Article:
1 p. Article describing the construction and use of rafts designed to transport lumber on the Columbia River. Also included on the page is the completion of an unrelated article, as well as a summary of the contents of the journal supplement.
1 p. A brief column and two photographs by H. H. Shank describing the scenic beauties of the Columbia River and its shores, which according to him compare advantageously in picturesque attraction with those of the Rhine in Germany. He also touches on "Memeluse Island". The accompanying photographs are of Hercules Pillars, and of a Native American burial structure on Memaloose Island.
3 p. An article by Katherine Louise Smith giving a historical and descriptive tour of the Columbia River, including photographs of the Columbia near the Dalles, Memaloose Island, Oneonta Gorge, Multnomah Falls, and of the harbor at Portland, Oregon.
1 p. A poem of 11 unequal stanzas by Emma Shaw. We stand on Cape Disappointment at sunset and watch the Columbia River, envisioning its flow from its "far-off, wild birthplace" down to the Pacific Ocean. Mount Hood, St. Helens, Mount Jefferson, and Mount Adams are all seen "beneath the gorgeous sunset sky".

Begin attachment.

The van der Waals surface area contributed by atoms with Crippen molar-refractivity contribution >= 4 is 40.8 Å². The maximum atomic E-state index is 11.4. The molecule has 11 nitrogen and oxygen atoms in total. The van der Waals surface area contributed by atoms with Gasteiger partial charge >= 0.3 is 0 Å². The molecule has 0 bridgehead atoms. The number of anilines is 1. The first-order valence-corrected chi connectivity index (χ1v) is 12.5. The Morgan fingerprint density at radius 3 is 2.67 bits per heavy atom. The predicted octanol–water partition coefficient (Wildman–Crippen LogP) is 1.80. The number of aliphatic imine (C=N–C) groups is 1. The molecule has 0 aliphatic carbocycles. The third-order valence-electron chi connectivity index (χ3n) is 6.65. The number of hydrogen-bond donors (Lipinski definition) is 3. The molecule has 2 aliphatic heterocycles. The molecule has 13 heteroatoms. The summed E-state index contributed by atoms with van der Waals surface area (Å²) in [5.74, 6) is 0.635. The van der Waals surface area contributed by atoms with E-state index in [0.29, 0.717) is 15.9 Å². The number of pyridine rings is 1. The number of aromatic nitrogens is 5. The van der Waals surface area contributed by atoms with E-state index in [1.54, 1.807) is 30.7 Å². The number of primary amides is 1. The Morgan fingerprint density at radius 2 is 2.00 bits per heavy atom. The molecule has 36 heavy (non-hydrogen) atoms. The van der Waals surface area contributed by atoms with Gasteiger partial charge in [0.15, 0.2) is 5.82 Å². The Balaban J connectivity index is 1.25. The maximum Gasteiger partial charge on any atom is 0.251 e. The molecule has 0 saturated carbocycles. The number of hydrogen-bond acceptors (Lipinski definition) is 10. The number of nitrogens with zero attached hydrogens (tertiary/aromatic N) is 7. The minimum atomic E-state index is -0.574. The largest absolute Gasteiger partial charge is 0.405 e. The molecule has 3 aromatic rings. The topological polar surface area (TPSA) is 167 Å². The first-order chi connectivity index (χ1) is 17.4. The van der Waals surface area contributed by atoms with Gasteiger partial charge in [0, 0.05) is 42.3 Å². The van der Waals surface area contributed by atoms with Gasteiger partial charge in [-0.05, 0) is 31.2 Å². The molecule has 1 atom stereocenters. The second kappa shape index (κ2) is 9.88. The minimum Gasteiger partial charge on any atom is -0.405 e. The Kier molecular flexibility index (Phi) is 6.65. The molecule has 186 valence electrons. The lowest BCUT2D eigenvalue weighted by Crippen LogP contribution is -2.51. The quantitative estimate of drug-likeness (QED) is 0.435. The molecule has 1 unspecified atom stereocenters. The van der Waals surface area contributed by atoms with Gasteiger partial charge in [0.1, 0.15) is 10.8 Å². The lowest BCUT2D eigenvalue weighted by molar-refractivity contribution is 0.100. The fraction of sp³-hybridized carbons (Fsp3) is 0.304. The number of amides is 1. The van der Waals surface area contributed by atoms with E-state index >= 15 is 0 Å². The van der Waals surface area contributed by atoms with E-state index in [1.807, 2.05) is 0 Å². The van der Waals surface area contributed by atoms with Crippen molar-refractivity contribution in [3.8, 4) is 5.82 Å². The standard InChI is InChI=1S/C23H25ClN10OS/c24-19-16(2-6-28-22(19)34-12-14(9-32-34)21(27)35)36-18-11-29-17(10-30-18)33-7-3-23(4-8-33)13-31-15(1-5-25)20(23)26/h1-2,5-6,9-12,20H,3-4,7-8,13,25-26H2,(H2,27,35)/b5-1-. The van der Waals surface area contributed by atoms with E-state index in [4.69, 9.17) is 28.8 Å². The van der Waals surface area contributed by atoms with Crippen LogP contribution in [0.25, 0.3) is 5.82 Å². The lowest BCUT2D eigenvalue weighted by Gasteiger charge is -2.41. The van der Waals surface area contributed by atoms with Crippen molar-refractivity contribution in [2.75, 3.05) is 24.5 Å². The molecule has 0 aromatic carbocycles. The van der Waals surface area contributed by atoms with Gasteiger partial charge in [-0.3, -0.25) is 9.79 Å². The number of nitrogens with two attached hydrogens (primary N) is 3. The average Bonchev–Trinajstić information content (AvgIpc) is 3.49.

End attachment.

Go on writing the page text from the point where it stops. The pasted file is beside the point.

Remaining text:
4 p. Article describing the building of the Columbia River Highway, including construction details. The article also contains six photographs: one full-page photograph depicting a picturesque curve around the cliffs at Shepperd's Dell, one showing Horse-tail falls, one showing the observation windows in the tunnel at Storm Cliff, one showing the bridge at Sheppherd's Dell, one depicting the view from Chanticleer Inn, and one showing the panormaic view at Crown Point. Also included on two of the pages are some writings dealing with unrelated topics.
2 p. A journal article giving some history and financial information, as well as a great deal of construction detail, for the jetty built at the mouth of the Columbia River. The work of the pile-driver and use of railroad cars to carry construction supplies on the miles-long trestle are described. Messrs. M. J. Kinney and Robert Gibson are thanked for the accompanying illustrations and data used in the article. The five photographs show lowering of "mattresses" at the end of the jetty; a train load of rock starting its run out; loading rock onto the dump-cars at the jetty dock; the jet pile-driver used in constructing the trestle; and dumping rocks after the "mattresses" have been lowered.